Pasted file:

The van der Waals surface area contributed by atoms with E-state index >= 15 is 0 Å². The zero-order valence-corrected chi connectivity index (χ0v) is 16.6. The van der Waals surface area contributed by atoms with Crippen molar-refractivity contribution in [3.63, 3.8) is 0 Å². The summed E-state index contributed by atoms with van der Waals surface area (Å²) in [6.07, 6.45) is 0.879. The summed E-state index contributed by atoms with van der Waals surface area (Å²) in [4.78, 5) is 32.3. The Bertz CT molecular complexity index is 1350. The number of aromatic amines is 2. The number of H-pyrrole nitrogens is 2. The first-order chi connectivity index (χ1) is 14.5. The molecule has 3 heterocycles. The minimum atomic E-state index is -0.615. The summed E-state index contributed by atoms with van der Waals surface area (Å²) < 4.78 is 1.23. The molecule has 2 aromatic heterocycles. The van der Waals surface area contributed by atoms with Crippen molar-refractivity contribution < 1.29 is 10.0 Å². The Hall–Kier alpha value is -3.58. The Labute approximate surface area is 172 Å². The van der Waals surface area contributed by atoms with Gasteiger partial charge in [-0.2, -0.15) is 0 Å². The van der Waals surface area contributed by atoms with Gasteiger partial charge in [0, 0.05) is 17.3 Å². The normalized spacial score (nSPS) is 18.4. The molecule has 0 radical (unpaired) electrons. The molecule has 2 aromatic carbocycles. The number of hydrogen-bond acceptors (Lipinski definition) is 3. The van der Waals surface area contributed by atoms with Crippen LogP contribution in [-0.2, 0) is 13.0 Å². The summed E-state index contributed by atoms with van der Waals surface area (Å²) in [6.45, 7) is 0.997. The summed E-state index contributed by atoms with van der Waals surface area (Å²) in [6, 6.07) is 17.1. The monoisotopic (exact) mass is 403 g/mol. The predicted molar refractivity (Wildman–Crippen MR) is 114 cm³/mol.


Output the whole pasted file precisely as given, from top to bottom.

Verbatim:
The van der Waals surface area contributed by atoms with E-state index >= 15 is 0 Å². The zero-order valence-corrected chi connectivity index (χ0v) is 16.6. The van der Waals surface area contributed by atoms with Crippen molar-refractivity contribution in [3.63, 3.8) is 0 Å². The summed E-state index contributed by atoms with van der Waals surface area (Å²) in [6.07, 6.45) is 0.879. The summed E-state index contributed by atoms with van der Waals surface area (Å²) in [4.78, 5) is 32.3. The Bertz CT molecular complexity index is 1350. The number of aromatic amines is 2. The number of H-pyrrole nitrogens is 2. The first-order chi connectivity index (χ1) is 14.5. The molecule has 3 heterocycles. The minimum atomic E-state index is -0.615. The summed E-state index contributed by atoms with van der Waals surface area (Å²) < 4.78 is 1.23. The molecule has 2 aromatic heterocycles. The van der Waals surface area contributed by atoms with Crippen molar-refractivity contribution < 1.29 is 10.0 Å². The Hall–Kier alpha value is -3.58. The Labute approximate surface area is 172 Å². The van der Waals surface area contributed by atoms with Gasteiger partial charge in [-0.2, -0.15) is 0 Å². The van der Waals surface area contributed by atoms with Gasteiger partial charge in [0, 0.05) is 17.3 Å². The normalized spacial score (nSPS) is 18.4. The molecule has 0 radical (unpaired) electrons. The molecule has 2 aromatic carbocycles. The number of hydrogen-bond acceptors (Lipinski definition) is 3. The van der Waals surface area contributed by atoms with Crippen LogP contribution in [-0.2, 0) is 13.0 Å². The summed E-state index contributed by atoms with van der Waals surface area (Å²) in [6.45, 7) is 0.997. The summed E-state index contributed by atoms with van der Waals surface area (Å²) in [6, 6.07) is 17.1. The monoisotopic (exact) mass is 403 g/mol. The predicted molar refractivity (Wildman–Crippen MR) is 114 cm³/mol.